Survey authors found New Jersey playing desperate catch-up after years of fiscal mismanagement resulted in soaring debt and a persistent imbalance between what it collects and spends.
The recession hit the state particularly hard, because so much of its income tax collection comes from already-battered Wall Street employees, making this year’s rate hikes on top earners worth less.
At the same time, the state’s $44 billion debt was huge and growing, a total survey authors said was “an eye-popping figure that is 53 percent larger than the state’s latest annual budget and is higher in per-capita debt than almost every other state.”
Debt payments have grown, while pension funds remain drastically underfunded.
Soaring property tax rates also mean lawmakers are pressured to spend more on property tax relief, while court decisions have required higher spending in urban school districts.
Christie urges talks
Survey authors noted Gov. Jon S. Corzine’s efforts to rein in spending, furlough workers and consolidate some government, but said the efforts barely made a dent. They cited the $3.9 billion borrowed last year for new school construction.
Late last year, Corzine reopened state workers’ contracts after revenues plunged and New Jersey’s budget deficit ballooned.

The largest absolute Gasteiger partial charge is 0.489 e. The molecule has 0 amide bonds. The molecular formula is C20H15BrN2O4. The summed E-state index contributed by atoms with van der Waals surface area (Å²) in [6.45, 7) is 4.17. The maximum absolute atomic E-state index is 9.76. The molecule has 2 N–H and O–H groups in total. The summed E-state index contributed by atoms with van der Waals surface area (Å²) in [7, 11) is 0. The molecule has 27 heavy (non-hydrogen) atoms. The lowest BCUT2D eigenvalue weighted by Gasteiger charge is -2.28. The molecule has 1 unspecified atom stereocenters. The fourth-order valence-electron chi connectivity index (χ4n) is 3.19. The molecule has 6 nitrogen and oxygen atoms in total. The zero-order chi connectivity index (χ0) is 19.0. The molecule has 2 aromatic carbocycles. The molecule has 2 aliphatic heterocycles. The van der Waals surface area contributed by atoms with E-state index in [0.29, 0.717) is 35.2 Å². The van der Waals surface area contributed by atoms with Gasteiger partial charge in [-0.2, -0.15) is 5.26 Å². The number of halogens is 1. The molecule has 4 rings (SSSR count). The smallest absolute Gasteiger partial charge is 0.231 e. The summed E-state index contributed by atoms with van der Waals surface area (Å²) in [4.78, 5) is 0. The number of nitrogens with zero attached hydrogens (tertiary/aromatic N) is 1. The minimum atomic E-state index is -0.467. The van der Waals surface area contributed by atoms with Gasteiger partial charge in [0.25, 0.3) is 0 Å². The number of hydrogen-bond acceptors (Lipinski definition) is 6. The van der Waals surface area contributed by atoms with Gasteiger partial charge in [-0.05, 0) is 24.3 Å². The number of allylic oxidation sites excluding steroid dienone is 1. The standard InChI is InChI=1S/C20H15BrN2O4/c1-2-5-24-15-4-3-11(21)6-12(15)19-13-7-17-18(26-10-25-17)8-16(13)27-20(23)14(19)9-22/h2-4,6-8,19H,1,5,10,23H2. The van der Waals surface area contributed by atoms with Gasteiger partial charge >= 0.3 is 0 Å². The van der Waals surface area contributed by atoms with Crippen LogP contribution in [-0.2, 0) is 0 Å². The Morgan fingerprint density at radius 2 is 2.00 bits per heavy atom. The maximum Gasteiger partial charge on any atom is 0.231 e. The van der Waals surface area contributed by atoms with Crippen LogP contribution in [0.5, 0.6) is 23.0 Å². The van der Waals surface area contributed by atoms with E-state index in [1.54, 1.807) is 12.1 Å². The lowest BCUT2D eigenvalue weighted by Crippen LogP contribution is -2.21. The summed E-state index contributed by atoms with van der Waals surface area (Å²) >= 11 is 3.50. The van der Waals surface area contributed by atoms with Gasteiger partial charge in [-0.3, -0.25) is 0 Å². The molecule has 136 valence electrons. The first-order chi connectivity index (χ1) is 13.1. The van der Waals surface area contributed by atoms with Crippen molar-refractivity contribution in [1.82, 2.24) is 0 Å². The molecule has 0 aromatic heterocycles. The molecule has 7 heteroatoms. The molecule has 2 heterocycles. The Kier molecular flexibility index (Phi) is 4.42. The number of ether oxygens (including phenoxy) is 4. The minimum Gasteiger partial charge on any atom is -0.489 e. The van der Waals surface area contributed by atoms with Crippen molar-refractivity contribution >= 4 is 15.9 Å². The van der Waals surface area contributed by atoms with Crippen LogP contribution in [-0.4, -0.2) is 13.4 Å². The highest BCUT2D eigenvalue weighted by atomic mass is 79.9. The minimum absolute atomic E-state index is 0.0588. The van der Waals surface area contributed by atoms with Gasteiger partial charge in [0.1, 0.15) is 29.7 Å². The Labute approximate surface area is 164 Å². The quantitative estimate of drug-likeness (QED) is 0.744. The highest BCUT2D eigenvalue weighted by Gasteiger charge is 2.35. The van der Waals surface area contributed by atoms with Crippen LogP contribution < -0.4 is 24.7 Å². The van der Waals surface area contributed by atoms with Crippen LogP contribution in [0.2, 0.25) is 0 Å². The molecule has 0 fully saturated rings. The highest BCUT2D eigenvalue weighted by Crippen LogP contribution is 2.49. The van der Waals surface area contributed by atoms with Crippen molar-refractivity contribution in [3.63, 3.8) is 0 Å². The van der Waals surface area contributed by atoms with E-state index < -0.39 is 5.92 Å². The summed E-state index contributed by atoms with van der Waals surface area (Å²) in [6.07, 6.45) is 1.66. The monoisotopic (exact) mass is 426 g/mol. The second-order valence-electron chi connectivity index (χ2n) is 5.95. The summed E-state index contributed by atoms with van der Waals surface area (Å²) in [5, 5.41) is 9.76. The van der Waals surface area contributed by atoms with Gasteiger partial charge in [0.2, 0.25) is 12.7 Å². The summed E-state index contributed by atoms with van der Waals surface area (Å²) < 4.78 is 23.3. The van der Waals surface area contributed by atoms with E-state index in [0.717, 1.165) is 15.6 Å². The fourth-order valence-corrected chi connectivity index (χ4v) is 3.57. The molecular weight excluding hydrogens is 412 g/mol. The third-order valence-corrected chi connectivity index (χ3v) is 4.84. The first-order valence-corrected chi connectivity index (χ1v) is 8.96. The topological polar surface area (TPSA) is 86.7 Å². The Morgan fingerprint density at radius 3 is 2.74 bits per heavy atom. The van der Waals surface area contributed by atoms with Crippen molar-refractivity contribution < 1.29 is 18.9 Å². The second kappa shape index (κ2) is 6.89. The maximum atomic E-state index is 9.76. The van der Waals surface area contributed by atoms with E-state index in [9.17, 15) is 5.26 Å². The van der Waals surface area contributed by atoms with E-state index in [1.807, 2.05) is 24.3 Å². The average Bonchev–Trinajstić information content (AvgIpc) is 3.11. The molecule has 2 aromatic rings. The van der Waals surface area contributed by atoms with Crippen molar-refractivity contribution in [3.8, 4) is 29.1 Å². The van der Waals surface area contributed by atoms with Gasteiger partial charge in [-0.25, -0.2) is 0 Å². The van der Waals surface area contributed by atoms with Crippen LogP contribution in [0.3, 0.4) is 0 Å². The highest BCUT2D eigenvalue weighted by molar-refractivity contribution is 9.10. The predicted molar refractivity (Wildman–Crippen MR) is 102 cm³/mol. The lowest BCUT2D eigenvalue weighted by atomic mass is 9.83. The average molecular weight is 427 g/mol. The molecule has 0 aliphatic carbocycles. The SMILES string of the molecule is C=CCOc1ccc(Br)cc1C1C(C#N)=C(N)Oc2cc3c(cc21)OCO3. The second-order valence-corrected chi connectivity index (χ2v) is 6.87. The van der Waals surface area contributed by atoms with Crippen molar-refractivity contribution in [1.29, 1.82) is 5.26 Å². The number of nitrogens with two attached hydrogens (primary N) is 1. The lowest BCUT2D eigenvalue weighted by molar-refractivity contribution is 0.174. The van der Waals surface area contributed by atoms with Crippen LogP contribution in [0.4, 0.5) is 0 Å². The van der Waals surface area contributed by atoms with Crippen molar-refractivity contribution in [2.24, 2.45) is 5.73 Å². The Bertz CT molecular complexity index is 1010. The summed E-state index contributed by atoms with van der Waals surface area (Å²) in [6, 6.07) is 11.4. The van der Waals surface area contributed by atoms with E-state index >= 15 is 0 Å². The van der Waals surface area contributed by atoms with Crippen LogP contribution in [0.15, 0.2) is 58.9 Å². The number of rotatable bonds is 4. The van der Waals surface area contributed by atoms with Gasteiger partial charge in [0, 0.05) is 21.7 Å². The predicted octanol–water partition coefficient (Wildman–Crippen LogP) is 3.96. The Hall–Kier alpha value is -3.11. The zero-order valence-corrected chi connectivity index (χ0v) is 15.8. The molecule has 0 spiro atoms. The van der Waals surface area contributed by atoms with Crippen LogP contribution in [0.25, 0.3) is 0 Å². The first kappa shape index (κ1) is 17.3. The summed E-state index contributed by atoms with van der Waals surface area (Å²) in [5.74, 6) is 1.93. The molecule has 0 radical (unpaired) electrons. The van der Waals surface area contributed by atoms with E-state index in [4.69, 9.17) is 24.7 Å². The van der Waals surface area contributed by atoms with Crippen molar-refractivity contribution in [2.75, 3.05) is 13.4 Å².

Under a renegotiated deal finalized early this year, the unions put off the 3.5 percent pay raise they were due on July 1 for 18 months and took unpaid furlough days in exchange for a no-layoff pledge through December 2010.
Christie, who accused Corzine of being too cozy with labor throughout the gubernatorial campaign, said he wasn’t trying to pick a fight with the unions. He said he hoped to avoid layoffs, but would not be bound by Corzine’s pledge.
“We’re going to have to have a negotiation with state employees regarding how we’re going to move forward with the benefits and pay that they get,” Christie said. “Given the state of our economy in New Jersey, I don’t think anything should be taken off the table.”
Under the current contract, union workers are due a 3.5 percent raise next July 1, and the 3.5 percent that was deferred on Jan. 1, 2011. Deferring the raise saved the state about $189 million in the current budget year.